Red junglefowl have been mostly genetically interbred with domestic and feral chickens, as a survey of 745 museum specimens has shown. A sign of pure wild genotypes for G. gallus is, for males, an eclipse plumage. This eclipse plumage has been seen only in populations in the western and central of the species' geographic range. It is believed that G. gallus has disappeared from extreme south-eastern Asia and the Phillippines. This suggestion is supported by an intense scientific collection made in 1860. In the 1960's, studies in north-eastern India revealed a population of red junglefowl exhibiting the eclipse plumage. The purity of the species is in danger because of the region's dense human population, whose domestic chickens could continue to contaminate G. gallus genetically. (Peterson and Brisbin 1999)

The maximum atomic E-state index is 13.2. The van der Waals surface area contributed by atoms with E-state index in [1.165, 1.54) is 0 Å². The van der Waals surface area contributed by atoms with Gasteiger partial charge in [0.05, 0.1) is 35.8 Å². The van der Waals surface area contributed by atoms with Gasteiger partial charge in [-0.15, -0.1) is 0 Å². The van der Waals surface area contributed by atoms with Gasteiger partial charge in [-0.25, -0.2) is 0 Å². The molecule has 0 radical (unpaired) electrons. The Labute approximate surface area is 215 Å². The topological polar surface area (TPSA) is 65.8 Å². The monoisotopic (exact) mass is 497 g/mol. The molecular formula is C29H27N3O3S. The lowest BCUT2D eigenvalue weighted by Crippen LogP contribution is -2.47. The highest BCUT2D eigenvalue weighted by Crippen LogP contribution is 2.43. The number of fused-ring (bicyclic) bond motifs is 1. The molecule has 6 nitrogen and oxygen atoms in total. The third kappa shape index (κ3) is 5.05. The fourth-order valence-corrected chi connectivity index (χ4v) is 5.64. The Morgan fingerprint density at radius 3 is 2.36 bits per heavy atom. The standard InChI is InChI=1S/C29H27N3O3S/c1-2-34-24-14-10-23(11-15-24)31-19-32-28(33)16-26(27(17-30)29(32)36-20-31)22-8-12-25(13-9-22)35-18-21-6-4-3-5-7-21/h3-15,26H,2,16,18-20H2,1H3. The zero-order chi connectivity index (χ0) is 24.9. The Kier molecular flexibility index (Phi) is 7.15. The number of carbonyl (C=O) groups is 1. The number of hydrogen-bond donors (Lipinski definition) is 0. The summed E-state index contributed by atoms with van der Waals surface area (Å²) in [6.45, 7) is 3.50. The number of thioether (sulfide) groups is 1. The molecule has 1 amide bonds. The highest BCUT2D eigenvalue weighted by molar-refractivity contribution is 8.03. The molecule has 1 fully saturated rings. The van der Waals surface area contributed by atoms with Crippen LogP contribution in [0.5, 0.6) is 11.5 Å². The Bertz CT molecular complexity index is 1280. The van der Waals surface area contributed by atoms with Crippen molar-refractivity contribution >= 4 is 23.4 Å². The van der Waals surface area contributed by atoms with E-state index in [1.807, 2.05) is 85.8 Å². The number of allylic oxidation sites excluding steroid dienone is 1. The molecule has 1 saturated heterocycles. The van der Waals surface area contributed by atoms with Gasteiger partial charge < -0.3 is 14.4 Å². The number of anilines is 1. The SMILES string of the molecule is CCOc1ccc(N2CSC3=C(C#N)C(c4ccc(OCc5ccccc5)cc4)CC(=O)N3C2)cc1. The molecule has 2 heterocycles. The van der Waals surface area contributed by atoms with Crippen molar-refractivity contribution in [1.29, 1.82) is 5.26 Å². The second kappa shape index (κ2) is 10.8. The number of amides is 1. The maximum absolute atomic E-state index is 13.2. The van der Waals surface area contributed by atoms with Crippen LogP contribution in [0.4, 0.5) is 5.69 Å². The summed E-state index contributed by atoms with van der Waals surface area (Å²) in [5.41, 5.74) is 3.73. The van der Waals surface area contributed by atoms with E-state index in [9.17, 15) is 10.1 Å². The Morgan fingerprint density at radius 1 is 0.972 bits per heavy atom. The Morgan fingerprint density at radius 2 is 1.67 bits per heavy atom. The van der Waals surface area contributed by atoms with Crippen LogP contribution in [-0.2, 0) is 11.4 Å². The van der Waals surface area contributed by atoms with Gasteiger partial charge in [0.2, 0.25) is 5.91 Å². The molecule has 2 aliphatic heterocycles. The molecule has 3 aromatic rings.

US Federal List: no special status
CITES: no special status
IUCN Red List of Threatened Species: least concern
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